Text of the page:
Jesus’ teaching gives us the antidote to the death that reigns in the soul. He did not die to make our souls immortal. By identifying with Christ (by law), we “die” in Him. The law is spiritual (Rom. 7:14), and so this legal death is spiritual as opposed to being literal. Paul tells us that being baptized into Christ is a ceremony asserting our identification with Him, both in His death and in His resurrection to newness of life (Rom. 6:4).

This does not raise the soul from the dead, as if the soul is being made immortal. If that were the case, all baptized believers in Christ would still be living (as “souls”) today. But we know that even the best of such believers grow old, die, and are buried.

The soul is what we received from our earthly fathers tracing back to Adam himself. It dies. We are offered an escape by transferring our identity from the soul to the spirit, so that when the soul dies, it is not really “us” that die. The purpose of baptism is to change our identity from an Adamic soul to a life-generating spirit that is qualitatively like Christ. Christ was made “a life-giving spirit” (1 Cor. 15:45).

Thus, immortality resides in one’s spirit, not in one’s soul, for we are not destined to live forever as “souls” but as “spirits.” The sentence of death upon all souls cannot be reversed, for it is the judgment of God for sin. Nonetheless, God has provided another way for us to be saved.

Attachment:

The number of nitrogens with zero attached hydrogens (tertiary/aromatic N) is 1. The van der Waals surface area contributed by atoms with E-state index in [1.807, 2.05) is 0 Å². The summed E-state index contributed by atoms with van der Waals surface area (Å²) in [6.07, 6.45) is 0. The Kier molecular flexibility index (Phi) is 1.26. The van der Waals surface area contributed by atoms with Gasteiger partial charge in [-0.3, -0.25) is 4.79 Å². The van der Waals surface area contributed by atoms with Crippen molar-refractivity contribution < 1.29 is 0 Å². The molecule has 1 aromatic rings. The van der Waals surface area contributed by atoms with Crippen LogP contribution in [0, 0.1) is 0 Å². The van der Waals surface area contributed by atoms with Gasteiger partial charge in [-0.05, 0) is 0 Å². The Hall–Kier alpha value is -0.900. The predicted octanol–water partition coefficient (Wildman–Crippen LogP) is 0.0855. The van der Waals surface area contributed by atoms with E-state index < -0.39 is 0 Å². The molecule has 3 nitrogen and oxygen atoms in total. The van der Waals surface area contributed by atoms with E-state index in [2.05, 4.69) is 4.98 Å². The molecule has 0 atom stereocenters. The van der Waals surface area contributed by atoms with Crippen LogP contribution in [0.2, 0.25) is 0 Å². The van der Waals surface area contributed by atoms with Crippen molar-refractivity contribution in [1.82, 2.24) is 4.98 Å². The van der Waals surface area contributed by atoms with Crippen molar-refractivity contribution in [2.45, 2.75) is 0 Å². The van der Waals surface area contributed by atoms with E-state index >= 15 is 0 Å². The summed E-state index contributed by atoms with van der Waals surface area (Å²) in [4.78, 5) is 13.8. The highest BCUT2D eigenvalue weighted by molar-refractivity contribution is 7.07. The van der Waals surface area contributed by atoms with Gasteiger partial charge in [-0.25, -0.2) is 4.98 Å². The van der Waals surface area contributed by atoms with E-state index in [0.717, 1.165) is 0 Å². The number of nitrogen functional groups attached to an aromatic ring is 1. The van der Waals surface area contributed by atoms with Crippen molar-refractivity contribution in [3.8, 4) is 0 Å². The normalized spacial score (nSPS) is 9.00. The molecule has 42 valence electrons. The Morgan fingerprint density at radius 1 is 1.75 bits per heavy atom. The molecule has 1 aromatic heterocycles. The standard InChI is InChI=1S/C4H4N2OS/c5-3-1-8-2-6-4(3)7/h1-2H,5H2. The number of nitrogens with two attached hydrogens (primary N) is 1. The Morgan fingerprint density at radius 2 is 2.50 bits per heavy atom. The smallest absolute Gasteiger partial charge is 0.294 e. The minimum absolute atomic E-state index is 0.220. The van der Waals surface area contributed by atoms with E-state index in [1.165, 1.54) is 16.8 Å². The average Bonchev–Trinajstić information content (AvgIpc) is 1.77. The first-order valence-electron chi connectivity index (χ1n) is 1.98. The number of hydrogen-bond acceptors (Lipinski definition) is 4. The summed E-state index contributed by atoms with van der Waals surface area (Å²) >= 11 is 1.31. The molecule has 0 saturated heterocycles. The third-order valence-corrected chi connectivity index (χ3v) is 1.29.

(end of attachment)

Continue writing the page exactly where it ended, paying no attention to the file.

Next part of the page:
It is not resurrecting the old man (soul) but by transferring our identity to a new creature that is raised up as a new creation.

What is Eternal Life?

Life, in this context, refers to immortal life, as seen often in Scripture. (Example: 2 Cor. 5:4). It needs no qualifier to denote endlessness. The word aionian (“eternal”) adds a specific time factor that the word “life” lacks in itself.

The word aionian is derived from aion, “eon, age.” This is one of the most hotly contested Greek words in the New Testament, for it is the key to one of the main disagreements among church scholars. The word aion appears in Matt. 13:39 (NASB), where Jesus says, “the harvest is the end of the age.” The KJV incorrectly reads, “the harvest is the end of the world.”

Just as aion means “an age,” so also aionian means “of an age,” or “pertaining to an age.” An age is an indefinite, unspecified, or unknown time period. The rabbis who translated the Old Testament into Greek used aionian as the equivalent of the Hebrew word olam. The New Testament writers thus defined aionian according to the Hebrew meaning of olam.

Olam literally means “hidden,” for its root (verb) is alam, “to conceal, hide.”

In other words, olam refers to an age whose time span is unknown or hidden from us. Further, the rabbis often spoke about the time of the Messiah’s reign as being “The Age.” They believed it was destined to occur at the great Sabbath Millennium, i.e., the seventh thousand year period of Adamic history.